Lab activities and exercises
Download our free lab activity documents for ready-to-go implementation in your lab.
Answer keys with tips for teachers available upon request. Contact us to let us know which key you need, and include relevant teacher/educator credentials.
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Kit usage tutorials
Protein Denaturation Kit
Exploring Entropy Single User Kit
Theory and Derivation of the Model System (for Entropy Kits)
Relevant peer reviewed journal articles
Easy read about how increasing entropy can lead to increased order:
Has an edible, 2D version of a demo similar to our first product:
Examples of how to improve instruction on entropy while not falling into teaching the misconceptions:
- Lambert, F. L. Configurational entropy revisited. Journal of Chemical Education 84, 1548-1550 (2007).
- Lambert, F. L. Entropy is simple, qualitatively. Journal of Chemical Education 79 (2002).
- Lambert, F. L. Disorder – A cracked crutch for supporting entropy discussions. Journal of Chemical Education 79, 187-192 (2002).
- Lambert, F. L. Shuffled cards, messy desks, and disorderly dorm rooms – Examples of entropy increase? Nonsense! Journal of Chemical Education 76, 1385-1387 (1999).
Simulation & Theory References
Computational simulations of principles and phenomena similar to our products:
- Chen, E. R., Engel, M. & Glotzer, S. C. Dense Crystalline Dimer Packings of Regular Tetrahedra. Discrete & Computational Geometry 44, 253-280 (2010).
- Lee, S., Teich, E. G., Engel, M. & Glotzer, S. C. Entropic colloidal crystallization pathways via fluid–fluid transitions and multidimensional prenucleation motifs. Proceedings of the National Academy of Sciences of the United States of America 116, 14843-14851 (2019).
- Teich, E. G., van Anders, G., Klotsa, D., Dshemuchadse, J. & Glotzer, S. C. Clusters of polyhedra in spherical confinement. Proceedings of the National Academy of Sciences of the United States of America 113, 669-678 (2016).
Mathematical treatment of packing boundaries:
- Betke, U. & Henk, M. Densest lattice packings of 3-polytopes. Computational Geometry Theory and Applications 16, 157-186 (2000).
- Torquato, S. & Jiao, Y. Dense packings of the Platonic and Archimedean solids. Nature 460, 876-879 (2009).
Articulates subtleties surrounding “entropy” and shows relations among different entropy paradigms:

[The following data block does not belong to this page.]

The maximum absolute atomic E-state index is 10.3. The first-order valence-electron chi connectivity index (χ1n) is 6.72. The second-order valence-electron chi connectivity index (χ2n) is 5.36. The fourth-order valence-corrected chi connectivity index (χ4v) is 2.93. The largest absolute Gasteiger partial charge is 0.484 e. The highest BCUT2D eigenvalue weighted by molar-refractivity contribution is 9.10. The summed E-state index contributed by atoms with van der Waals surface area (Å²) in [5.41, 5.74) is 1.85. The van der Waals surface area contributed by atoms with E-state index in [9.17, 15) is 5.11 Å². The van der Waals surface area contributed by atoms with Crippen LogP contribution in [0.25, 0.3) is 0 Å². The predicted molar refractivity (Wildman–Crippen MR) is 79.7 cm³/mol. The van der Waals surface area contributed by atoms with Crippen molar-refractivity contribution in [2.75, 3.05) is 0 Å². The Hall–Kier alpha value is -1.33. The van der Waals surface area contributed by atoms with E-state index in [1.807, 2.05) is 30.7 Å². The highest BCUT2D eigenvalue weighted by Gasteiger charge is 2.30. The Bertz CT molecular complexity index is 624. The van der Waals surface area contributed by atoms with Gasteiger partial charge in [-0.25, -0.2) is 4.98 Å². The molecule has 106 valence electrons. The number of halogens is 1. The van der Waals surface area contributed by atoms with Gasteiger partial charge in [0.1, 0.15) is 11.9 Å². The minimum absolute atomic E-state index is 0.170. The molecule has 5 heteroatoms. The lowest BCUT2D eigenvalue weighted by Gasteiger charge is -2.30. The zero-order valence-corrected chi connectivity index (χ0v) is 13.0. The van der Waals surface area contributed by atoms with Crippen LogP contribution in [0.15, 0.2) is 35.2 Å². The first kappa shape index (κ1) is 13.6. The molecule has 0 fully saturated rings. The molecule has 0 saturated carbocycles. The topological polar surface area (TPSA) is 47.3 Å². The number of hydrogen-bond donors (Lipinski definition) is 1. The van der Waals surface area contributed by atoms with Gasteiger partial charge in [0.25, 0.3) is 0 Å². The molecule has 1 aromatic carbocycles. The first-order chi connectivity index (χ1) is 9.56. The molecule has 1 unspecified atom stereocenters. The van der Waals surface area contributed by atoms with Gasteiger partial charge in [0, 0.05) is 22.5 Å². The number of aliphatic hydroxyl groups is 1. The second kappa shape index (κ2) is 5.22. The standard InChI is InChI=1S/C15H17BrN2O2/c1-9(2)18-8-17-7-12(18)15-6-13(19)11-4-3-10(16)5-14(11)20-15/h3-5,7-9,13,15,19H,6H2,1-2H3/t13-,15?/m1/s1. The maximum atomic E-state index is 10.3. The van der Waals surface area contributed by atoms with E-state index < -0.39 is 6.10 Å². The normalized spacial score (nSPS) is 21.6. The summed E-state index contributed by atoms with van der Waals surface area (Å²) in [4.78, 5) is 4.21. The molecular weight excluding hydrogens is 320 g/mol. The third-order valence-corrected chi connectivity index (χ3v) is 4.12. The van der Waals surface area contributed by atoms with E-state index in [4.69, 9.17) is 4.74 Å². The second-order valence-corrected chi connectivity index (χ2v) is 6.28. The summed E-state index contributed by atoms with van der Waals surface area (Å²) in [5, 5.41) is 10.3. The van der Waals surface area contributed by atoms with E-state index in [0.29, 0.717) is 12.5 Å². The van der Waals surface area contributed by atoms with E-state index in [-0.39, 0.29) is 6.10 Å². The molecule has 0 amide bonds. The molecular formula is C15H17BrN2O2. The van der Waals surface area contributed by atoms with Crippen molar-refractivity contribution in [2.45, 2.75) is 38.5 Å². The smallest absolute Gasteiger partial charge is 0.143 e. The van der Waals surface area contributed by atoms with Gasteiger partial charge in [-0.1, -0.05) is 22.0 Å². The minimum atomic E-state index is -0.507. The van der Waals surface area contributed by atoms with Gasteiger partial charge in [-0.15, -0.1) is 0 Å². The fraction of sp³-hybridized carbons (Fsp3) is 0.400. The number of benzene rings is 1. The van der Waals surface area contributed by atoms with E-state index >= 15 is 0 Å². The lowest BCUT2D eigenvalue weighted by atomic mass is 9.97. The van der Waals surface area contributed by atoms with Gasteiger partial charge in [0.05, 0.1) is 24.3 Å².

Possible explanation for simultaneously increasing entropy and order on a large scale:
As seen on Veritasium’s 2021 Science Communication Contest
Is “entropy” the same thing as “disorder”? Can increasing entropy lead to more visible order?
The second law of thermodynamics states that the total entropy change during any process is greater than or equal to zero. Unfortunately, there is a common misconception that this law dictates that disorder is always increasing in the universe. The reason for the misconception is that increasing entropy frequently does correlate with increasing disorder in daily life situations.
As this video points out, “entropy” is not a synonym for “disorder.” Under certain circumstances, increasing entropy can actually decrease disorder!
Notes for advanced viewers:
- I used a very simplified definition of entropy for clarity. The formal definition is: Entropy = (Boltzmann’s constant)*ln(W) where “W” is the “number of ways” I mention.
- The container is shaken to approximate a constant “temperature” system. If this demo was filmed with a slo-mo camera, we could see that the particles are rearranged while in motion; not because of the starting or stopping of the shaking. Put another way: both the entropy and structural order are increasing between every two frames while shaking.
- In case it’s difficult to see, the container is shaken in all directions, which causes the average gravitational force on the dice to be (approximately) zero.